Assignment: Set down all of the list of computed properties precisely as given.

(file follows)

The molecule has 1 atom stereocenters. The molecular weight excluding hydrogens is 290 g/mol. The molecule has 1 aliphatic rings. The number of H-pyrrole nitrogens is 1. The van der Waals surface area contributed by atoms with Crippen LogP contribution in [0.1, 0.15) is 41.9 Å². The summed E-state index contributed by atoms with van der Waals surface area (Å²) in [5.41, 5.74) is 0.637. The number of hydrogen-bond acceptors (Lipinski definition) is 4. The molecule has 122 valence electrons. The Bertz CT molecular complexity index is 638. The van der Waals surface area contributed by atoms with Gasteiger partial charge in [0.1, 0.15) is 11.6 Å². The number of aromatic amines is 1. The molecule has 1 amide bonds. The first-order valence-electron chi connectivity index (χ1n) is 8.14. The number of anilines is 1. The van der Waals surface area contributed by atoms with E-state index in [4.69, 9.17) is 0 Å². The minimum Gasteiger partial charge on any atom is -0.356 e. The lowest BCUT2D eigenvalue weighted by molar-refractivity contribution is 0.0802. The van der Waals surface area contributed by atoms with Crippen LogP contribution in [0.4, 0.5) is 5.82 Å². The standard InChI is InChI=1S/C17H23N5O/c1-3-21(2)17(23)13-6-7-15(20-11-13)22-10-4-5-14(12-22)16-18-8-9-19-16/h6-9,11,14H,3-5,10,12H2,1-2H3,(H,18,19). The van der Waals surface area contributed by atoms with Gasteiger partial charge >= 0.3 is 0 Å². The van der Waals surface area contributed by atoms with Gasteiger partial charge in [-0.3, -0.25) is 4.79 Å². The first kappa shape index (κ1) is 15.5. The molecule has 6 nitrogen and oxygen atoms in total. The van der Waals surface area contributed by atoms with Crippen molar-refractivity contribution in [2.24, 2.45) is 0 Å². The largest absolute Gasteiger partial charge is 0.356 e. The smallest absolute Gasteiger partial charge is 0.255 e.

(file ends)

The molecule has 1 atom stereocenters. The molecular weight excluding hydrogens is 290 g/mol. The molecule has 1 aliphatic rings. The number of H-pyrrole nitrogens is 1. The van der Waals surface area contributed by atoms with Crippen LogP contribution in [0.1, 0.15) is 41.9 Å². The summed E-state index contributed by atoms with van der Waals surface area (Å²) in [5.41, 5.74) is 0.637. The number of hydrogen-bond acceptors (Lipinski definition) is 4. The molecule has 122 valence electrons. The Bertz CT molecular complexity index is 638. The van der Waals surface area contributed by atoms with Gasteiger partial charge in [0.1, 0.15) is 11.6 Å². The number of aromatic amines is 1. The molecule has 1 amide bonds. The first-order valence-electron chi connectivity index (χ1n) is 8.14. The number of anilines is 1. The van der Waals surface area contributed by atoms with E-state index in [4.69, 9.17) is 0 Å². The minimum Gasteiger partial charge on any atom is -0.356 e. The lowest BCUT2D eigenvalue weighted by molar-refractivity contribution is 0.0802. The van der Waals surface area contributed by atoms with Crippen LogP contribution in [0.4, 0.5) is 5.82 Å². The standard InChI is InChI=1S/C17H23N5O/c1-3-21(2)17(23)13-6-7-15(20-11-13)22-10-4-5-14(12-22)16-18-8-9-19-16/h6-9,11,14H,3-5,10,12H2,1-2H3,(H,18,19). The van der Waals surface area contributed by atoms with Gasteiger partial charge >= 0.3 is 0 Å². The van der Waals surface area contributed by atoms with Gasteiger partial charge in [-0.3, -0.25) is 4.79 Å². The first kappa shape index (κ1) is 15.5. The molecule has 6 nitrogen and oxygen atoms in total. The van der Waals surface area contributed by atoms with Crippen molar-refractivity contribution in [2.24, 2.45) is 0 Å². The largest absolute Gasteiger partial charge is 0.356 e. The smallest absolute Gasteiger partial charge is 0.255 e.